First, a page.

Ger Hennessy

For many in the Scout Movement, looking down on Girl Guides is the unwritten 9th part of the Scout Method. Proud that Scouting has no time for daisy-chains, badge-sashes (certainly not in Ireland anyway), cookies sales and brownie points, we like to simply write-off the Guides as a club for “future housewives”.

I say “we”, I of course mean “I”.

Criticism of Guiding hasn’t been entirely unwarranted. I’ve met Guiders and Brown-owls who haven’t been in the business of empowering young women so much as the business of enforcing feminine stereotypes.

But all is not as it seems. Just as Scouting Ireland is slowly (glacially slowly for some – Ed) moving away from the short shorts, garters and ‘Dyb Dyb Dyb’ that the man on the street still associates with us, Guiding (in the Irish Girl Guides, and Catholic Guides of Ireland) is itself becoming more and more modern. Some of the most forward thinking adult leaders I’ve met in recent years were Guiders. Guiding has progressed to such an extent, that some posters on the Chat Forum (the members-only Scouting Ireland chat forum) have claimed that The Guides have better programme than Scouting Ireland these days…

A good example of the progressive nature of the programme on offer to Girl Guides, is the association with the Free Being Me initiative. This is a positive step towards combating body-image issues in girls of all ages. It empowers impressionable young people to take a stand for themselves and their peers and is the result of a collaboration between WAGGGS* and the Dove Campaign for Real Beauty. The scheme encourages girls (and, in Scout associations which are jointly part of WAGGGS and WOSM, boys in mixed Scout Groups), aged 7 and up, to let their friends know about all of the things they like about each other, independent of their appearance. It keeps them sceptical of airbrushed celebrities, gaining the confidence to be happy with their own body.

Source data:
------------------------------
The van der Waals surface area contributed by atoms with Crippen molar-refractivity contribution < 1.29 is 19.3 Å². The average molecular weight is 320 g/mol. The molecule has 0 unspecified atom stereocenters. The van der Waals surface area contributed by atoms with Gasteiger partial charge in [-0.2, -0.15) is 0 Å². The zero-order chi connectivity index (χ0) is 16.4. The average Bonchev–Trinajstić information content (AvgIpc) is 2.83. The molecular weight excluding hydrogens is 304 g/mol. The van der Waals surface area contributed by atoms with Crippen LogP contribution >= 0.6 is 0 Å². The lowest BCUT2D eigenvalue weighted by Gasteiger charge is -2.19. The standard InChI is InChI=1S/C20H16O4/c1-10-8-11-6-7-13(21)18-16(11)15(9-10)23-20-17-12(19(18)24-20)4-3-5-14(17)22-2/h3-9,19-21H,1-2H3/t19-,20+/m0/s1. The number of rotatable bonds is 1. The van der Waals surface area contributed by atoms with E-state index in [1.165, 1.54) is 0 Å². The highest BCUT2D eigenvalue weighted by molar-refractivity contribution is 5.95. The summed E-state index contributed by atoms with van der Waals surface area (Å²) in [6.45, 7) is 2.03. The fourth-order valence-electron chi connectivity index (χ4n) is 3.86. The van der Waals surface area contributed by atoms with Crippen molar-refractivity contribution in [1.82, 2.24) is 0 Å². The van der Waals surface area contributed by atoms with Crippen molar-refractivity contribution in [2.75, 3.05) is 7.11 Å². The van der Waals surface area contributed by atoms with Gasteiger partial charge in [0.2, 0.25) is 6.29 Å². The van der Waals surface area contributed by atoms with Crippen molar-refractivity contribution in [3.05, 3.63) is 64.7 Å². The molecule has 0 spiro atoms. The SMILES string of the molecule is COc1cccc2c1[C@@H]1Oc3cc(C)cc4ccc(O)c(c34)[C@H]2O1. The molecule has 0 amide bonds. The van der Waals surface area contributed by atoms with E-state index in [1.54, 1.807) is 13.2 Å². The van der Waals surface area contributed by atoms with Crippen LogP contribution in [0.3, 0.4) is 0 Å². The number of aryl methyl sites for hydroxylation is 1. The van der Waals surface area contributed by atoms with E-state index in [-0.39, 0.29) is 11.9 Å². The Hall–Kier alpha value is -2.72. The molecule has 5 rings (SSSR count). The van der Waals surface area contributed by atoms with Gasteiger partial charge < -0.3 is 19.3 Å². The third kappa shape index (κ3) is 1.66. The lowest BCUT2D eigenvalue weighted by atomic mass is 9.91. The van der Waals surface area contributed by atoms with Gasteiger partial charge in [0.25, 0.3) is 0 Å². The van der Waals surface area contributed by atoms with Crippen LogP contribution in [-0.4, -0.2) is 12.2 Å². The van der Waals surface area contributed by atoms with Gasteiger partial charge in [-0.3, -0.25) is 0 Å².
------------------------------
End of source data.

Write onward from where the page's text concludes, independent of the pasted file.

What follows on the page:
Despite its origins in what some might see as an un-holy alliance with an “evil multi-national Conglomeration”, Free Being Me is a revelation of what modern Youth Programme can do for modern young people in a modern world. The Programme has also been attracting media attention, the kind of positive media attention Scouting Ireland is crying out for.

The Stop The Violence campaign is another valuable avenue of youth empowerment. It speaks out for girls’ rights and seeks to tackle very real and shockingly common issues such as rape and domestic violence. These are big, challenging issues, ones that a timid Guiding movement in the past might have shied away from. We in Scouting Ireland, and WOSM, can and should do more to highlight these and other issues (such as age-appropriate consent education and the scourge of suicide in Ireland, in particular youth suicide) in which we can do more to encourage our membership to “improve society” “as responsible citizens.”

The sooner Scouting Ireland and the Guiding entities on the island commence some tentative, open-ended but purposeful merger talks, the better.

*World Association of Girl Guides and Girl Scouts

2 thoughts on “GUIDING PRINCIPLES”

  1. merging you say? No I disagree, I believe girls need to have their own avenue for adventure and growth without the boys. Girls who wish to become scouts can, Guides are usually very happy in their own right.

  2. @Heather,
    Girls need to have their own avenue, should those boys who would like to chose such a thing also be permitted to have their own avenue for adventure and growth without the girls?
    Surely this is a case of sauce for geese and ganders?

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